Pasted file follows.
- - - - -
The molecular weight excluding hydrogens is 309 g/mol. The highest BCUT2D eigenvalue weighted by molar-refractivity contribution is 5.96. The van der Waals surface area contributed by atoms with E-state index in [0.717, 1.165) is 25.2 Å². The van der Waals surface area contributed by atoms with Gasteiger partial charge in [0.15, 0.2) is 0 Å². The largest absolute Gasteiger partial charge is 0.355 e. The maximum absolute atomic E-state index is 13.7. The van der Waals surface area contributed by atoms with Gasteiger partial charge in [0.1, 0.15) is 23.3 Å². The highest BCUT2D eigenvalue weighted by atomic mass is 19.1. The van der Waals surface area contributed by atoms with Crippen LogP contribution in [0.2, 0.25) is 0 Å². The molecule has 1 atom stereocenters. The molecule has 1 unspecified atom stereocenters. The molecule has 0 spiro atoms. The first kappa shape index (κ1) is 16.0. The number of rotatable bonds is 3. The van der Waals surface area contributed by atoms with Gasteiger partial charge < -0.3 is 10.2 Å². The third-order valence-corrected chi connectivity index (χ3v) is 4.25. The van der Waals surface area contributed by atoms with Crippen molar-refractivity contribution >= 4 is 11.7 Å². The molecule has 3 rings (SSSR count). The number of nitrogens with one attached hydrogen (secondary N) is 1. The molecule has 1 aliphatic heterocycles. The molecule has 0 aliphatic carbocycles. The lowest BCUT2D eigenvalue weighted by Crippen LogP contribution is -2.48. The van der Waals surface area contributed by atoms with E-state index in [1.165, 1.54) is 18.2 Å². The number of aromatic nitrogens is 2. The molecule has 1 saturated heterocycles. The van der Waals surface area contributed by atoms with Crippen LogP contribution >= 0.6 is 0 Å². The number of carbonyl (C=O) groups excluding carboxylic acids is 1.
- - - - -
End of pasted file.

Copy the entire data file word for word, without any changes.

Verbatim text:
The molecular weight excluding hydrogens is 309 g/mol. The highest BCUT2D eigenvalue weighted by molar-refractivity contribution is 5.96. The van der Waals surface area contributed by atoms with E-state index in [0.717, 1.165) is 25.2 Å². The van der Waals surface area contributed by atoms with Gasteiger partial charge in [0.15, 0.2) is 0 Å². The largest absolute Gasteiger partial charge is 0.355 e. The maximum absolute atomic E-state index is 13.7. The van der Waals surface area contributed by atoms with Gasteiger partial charge in [0.1, 0.15) is 23.3 Å². The highest BCUT2D eigenvalue weighted by atomic mass is 19.1. The van der Waals surface area contributed by atoms with Crippen LogP contribution in [0.2, 0.25) is 0 Å². The molecule has 1 atom stereocenters. The molecule has 1 unspecified atom stereocenters. The molecule has 0 spiro atoms. The first kappa shape index (κ1) is 16.0. The number of rotatable bonds is 3. The van der Waals surface area contributed by atoms with Gasteiger partial charge < -0.3 is 10.2 Å². The third-order valence-corrected chi connectivity index (χ3v) is 4.25. The van der Waals surface area contributed by atoms with Crippen molar-refractivity contribution >= 4 is 11.7 Å². The molecule has 3 rings (SSSR count). The number of nitrogens with one attached hydrogen (secondary N) is 1. The molecule has 1 aliphatic heterocycles. The molecule has 0 aliphatic carbocycles. The lowest BCUT2D eigenvalue weighted by Crippen LogP contribution is -2.48. The van der Waals surface area contributed by atoms with E-state index in [1.165, 1.54) is 18.2 Å². The number of aromatic nitrogens is 2. The molecule has 1 saturated heterocycles. The van der Waals surface area contributed by atoms with Crippen LogP contribution >= 0.6 is 0 Å². The number of carbonyl (C=O) groups excluding carboxylic acids is 1.